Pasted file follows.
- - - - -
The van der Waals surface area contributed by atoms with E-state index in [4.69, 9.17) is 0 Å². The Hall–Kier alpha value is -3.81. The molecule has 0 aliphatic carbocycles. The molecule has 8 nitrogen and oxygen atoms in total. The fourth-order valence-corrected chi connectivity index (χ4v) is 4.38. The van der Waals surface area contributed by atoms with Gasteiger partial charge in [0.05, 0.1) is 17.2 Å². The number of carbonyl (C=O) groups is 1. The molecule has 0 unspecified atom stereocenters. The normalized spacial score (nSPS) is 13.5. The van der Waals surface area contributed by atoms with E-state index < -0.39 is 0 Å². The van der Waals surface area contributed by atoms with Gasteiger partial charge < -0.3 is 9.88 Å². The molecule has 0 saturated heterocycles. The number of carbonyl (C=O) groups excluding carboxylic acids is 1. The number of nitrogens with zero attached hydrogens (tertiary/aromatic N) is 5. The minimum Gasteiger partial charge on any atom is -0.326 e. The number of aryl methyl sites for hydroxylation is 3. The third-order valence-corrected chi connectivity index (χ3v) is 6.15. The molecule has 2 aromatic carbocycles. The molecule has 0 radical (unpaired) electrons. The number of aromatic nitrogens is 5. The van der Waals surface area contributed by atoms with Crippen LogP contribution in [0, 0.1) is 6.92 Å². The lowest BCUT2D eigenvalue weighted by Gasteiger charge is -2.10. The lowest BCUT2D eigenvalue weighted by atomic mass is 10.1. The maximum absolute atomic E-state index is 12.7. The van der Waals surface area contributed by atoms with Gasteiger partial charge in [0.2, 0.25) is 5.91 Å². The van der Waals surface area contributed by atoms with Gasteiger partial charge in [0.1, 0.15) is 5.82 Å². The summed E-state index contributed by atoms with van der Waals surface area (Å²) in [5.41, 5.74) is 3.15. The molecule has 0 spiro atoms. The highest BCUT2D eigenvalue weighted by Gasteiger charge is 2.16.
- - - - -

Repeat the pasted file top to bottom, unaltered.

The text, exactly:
The van der Waals surface area contributed by atoms with E-state index in [4.69, 9.17) is 0 Å². The Hall–Kier alpha value is -3.81. The molecule has 0 aliphatic carbocycles. The molecule has 8 nitrogen and oxygen atoms in total. The fourth-order valence-corrected chi connectivity index (χ4v) is 4.38. The van der Waals surface area contributed by atoms with Gasteiger partial charge in [0.05, 0.1) is 17.2 Å². The number of carbonyl (C=O) groups is 1. The molecule has 0 unspecified atom stereocenters. The normalized spacial score (nSPS) is 13.5. The van der Waals surface area contributed by atoms with E-state index < -0.39 is 0 Å². The van der Waals surface area contributed by atoms with Gasteiger partial charge < -0.3 is 9.88 Å². The molecule has 0 saturated heterocycles. The number of carbonyl (C=O) groups excluding carboxylic acids is 1. The number of nitrogens with zero attached hydrogens (tertiary/aromatic N) is 5. The minimum Gasteiger partial charge on any atom is -0.326 e. The number of aryl methyl sites for hydroxylation is 3. The third-order valence-corrected chi connectivity index (χ3v) is 6.15. The molecule has 2 aromatic carbocycles. The molecule has 0 radical (unpaired) electrons. The number of aromatic nitrogens is 5. The van der Waals surface area contributed by atoms with Crippen LogP contribution in [0, 0.1) is 6.92 Å². The lowest BCUT2D eigenvalue weighted by Gasteiger charge is -2.10. The lowest BCUT2D eigenvalue weighted by atomic mass is 10.1. The maximum absolute atomic E-state index is 12.7. The van der Waals surface area contributed by atoms with Gasteiger partial charge in [0.2, 0.25) is 5.91 Å². The van der Waals surface area contributed by atoms with Gasteiger partial charge in [0.1, 0.15) is 5.82 Å². The summed E-state index contributed by atoms with van der Waals surface area (Å²) in [5.41, 5.74) is 3.15. The molecule has 0 spiro atoms. The highest BCUT2D eigenvalue weighted by Gasteiger charge is 2.16.